Yesterday, August 20, 2015, made it exactly one year since little Shakie Kamara was brutally killed in the slum community of West Point following Liberian Government’s efforts to quarantine the area at the epicenter of the Ebola virus outbreak.
Huge crowds of protesters attempted to surge through roadblocks imposed by members of the National Police and the Armed Forces of Liberia this subsequently led to the abrupt fire of ammunition into the air in order to subdue the crowd, which responded by throwing rocks and other projectiles that could be found.
Clashes between rioters and local police led to injuries on both sides, with little Shakie Kamara, 15-year-old who suffered a gunshot wound and taken to a local medical center later died.
The West Point slum community has about 50,000 inhabitants, report said was the center of devastating Ebola outbreak, citizens and residents of the township during the outbreak of the virus rushed into a disease screening center amid concerns that the Liberian government was transporting individuals from other areas of Monrovia who were stricken by Ebola into West Point.
The West Point quarantine was the Liberian leader’s latest attempt to slow the spread of Ebola, which has killed thousands of people in Guinea, Liberia, Nigeria and Sierra Leone during its outbreak, according to the World Health Organization.
Following the death of little Shakie Kamara, a Disciplinary Board of the Armed Forces of Liberia (AFL) found a Platoon Commander and four enlisted men guilty of the August 20, 2014 shooting incident in the Township of West Point.
According to a report, Platoon Commander Lieutenant Aloysius Quaye was held responsible for ‘poorly assessing the situation and acting contrary to the behavior expected of a military leader’ in the reformed AFL.
The statement said Quaye should have ‘shown efficient command and handle simple crowd control as an experienced and well-trained military officer.’
According to a government statement read by Information Minister Lewis G. Brown on national radio Sunday, Quaye also failed to follow proper discretion in selecting personnel to fire warning shots.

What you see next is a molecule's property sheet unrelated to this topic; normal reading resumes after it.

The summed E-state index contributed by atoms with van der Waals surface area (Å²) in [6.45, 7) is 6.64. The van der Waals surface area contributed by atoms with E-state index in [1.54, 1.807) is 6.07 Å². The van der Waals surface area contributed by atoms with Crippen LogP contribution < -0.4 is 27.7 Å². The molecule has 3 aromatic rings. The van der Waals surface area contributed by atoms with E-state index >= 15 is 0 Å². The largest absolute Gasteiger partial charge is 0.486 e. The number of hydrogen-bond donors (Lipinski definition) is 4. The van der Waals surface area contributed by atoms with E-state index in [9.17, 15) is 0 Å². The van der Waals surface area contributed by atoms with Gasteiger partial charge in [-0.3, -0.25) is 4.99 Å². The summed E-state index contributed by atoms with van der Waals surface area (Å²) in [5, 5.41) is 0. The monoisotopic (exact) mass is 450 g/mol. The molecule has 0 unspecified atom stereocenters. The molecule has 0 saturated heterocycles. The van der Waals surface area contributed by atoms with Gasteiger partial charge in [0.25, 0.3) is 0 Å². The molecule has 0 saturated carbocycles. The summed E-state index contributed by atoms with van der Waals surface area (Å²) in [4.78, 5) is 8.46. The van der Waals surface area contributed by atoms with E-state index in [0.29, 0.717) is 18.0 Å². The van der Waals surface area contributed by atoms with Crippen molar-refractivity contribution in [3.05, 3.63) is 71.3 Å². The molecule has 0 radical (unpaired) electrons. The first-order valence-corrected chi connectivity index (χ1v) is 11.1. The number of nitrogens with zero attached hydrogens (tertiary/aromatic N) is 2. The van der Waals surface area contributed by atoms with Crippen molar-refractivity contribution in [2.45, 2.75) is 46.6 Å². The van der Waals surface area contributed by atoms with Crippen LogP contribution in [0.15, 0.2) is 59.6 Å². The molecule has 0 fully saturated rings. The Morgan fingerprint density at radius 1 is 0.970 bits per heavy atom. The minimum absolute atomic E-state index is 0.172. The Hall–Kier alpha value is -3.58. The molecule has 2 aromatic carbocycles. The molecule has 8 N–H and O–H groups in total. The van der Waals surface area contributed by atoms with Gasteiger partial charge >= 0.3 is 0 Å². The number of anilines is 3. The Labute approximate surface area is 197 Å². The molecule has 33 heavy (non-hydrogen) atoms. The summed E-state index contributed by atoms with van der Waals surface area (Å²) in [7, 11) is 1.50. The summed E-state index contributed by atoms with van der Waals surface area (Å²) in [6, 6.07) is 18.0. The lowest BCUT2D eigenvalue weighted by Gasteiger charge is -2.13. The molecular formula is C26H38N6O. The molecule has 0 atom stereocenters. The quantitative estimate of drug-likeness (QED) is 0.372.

Consequently, Lieutenant Quaye was found guilty of violating Article 133 of the Uniform Code of Military Justice (UCMJ), regarding unbecoming conduct of an officer or gentleman and guilty of Article 92-C of the UCMJ regarding dereliction in the performance of duty.
Accordingly, Quaye’s rank has been reduced to the lowest rank permissible under the category of the accused, two years loss of seniority with consequential effects, and 30 days correctional custody, 30 days detention and forfeiture of two or three months’ salary and a letter of severe reprimand.
Additionally, four enlisted personnel of the AFL were found guilty of various offences of the UCMJ.
They include Corporal Mulbah Timothy, violation of Article 128 of the UCMJ regarding assault and arbitrary use of force; Corporal Flomo Anthony, violation of Article 128 of the UCMJ regarding assault and arbitrary use of force as well as Article 134 regarding threat in communicating.
Others are Corporal Toure Patrick violation of Article 107 of the UCMJ regarding making false statements and Private First Class Salebia Moses, violation of Article 107 of the UMCJ regarding making false statement.
In a related development, the United States Ambassador accredited to Liberia in press statement blamed the West Point Shooting on Lack of Communication.
In the statement, Ambassador, Deborah Malac, has blamed the August shooting incident in WestPoint on the lack of proper communication.
She said what transpired in WestPoint was “an unfortunate situation that happens around the world,” adding, “Similar incident recently occurred in Missouri, the United States, where a teenager got shot and killed.”
She made the statement Monday at the Capitol Building in response to a journalist’s question on whether the U.S. has confidence in the American-trained Armed Forces of Liberia (AFL) after a shooting incident during the recent riot in WestPoint that left one person dead.
The U.S. envoy said though she has not gotten a copy of the report from the Board of Inquiry set up President Ellen Johnson Sirleaf; she observed that personnel of the AFL were placed in a position they were not trained for.
According to Malac, the U.S. Army personnel will work in collaboration with personnel of the AFL by providing training support to them.
The management of GN N-Liberia pray that the family of the late little Shakie Kamara will be comforted by the Almighty God during their period of bereavement.